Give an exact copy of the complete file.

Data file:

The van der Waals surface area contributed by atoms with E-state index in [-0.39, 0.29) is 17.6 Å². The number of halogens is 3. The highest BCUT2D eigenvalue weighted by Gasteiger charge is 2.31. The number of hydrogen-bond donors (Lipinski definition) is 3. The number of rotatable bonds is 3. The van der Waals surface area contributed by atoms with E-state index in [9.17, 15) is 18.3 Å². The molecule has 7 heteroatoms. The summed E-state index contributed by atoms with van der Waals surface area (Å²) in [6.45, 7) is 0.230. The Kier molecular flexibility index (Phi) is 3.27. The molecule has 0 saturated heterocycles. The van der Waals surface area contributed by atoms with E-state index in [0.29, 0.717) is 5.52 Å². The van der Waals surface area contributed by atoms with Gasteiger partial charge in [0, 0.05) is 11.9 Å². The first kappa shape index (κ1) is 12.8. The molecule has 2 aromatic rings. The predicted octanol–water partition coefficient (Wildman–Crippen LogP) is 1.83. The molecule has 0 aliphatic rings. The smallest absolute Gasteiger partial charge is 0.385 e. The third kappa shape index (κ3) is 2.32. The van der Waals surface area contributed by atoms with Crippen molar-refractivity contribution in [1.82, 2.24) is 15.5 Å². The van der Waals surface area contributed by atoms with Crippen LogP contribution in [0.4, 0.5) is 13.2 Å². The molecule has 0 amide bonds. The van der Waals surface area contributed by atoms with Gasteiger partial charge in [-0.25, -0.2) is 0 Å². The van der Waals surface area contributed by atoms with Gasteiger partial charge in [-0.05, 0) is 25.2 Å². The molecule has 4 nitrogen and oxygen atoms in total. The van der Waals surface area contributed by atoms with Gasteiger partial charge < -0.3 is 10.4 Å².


The van der Waals surface area contributed by atoms with E-state index in [-0.39, 0.29) is 17.6 Å². The number of halogens is 3. The highest BCUT2D eigenvalue weighted by Gasteiger charge is 2.31. The number of hydrogen-bond donors (Lipinski definition) is 3. The number of rotatable bonds is 3. The van der Waals surface area contributed by atoms with E-state index in [9.17, 15) is 18.3 Å². The molecule has 7 heteroatoms. The summed E-state index contributed by atoms with van der Waals surface area (Å²) in [6.45, 7) is 0.230. The Kier molecular flexibility index (Phi) is 3.27. The molecule has 0 saturated heterocycles. The van der Waals surface area contributed by atoms with E-state index in [0.29, 0.717) is 5.52 Å². The van der Waals surface area contributed by atoms with Gasteiger partial charge in [0, 0.05) is 11.9 Å². The first kappa shape index (κ1) is 12.8. The molecule has 2 aromatic rings. The predicted octanol–water partition coefficient (Wildman–Crippen LogP) is 1.83. The molecule has 0 aliphatic rings. The smallest absolute Gasteiger partial charge is 0.385 e. The third kappa shape index (κ3) is 2.32. The van der Waals surface area contributed by atoms with Crippen molar-refractivity contribution in [1.82, 2.24) is 15.5 Å². The van der Waals surface area contributed by atoms with Crippen LogP contribution in [0.4, 0.5) is 13.2 Å². The molecule has 0 amide bonds. The van der Waals surface area contributed by atoms with Gasteiger partial charge in [-0.25, -0.2) is 0 Å². The van der Waals surface area contributed by atoms with Gasteiger partial charge in [-0.05, 0) is 25.2 Å². The molecule has 4 nitrogen and oxygen atoms in total. The van der Waals surface area contributed by atoms with Gasteiger partial charge < -0.3 is 10.4 Å².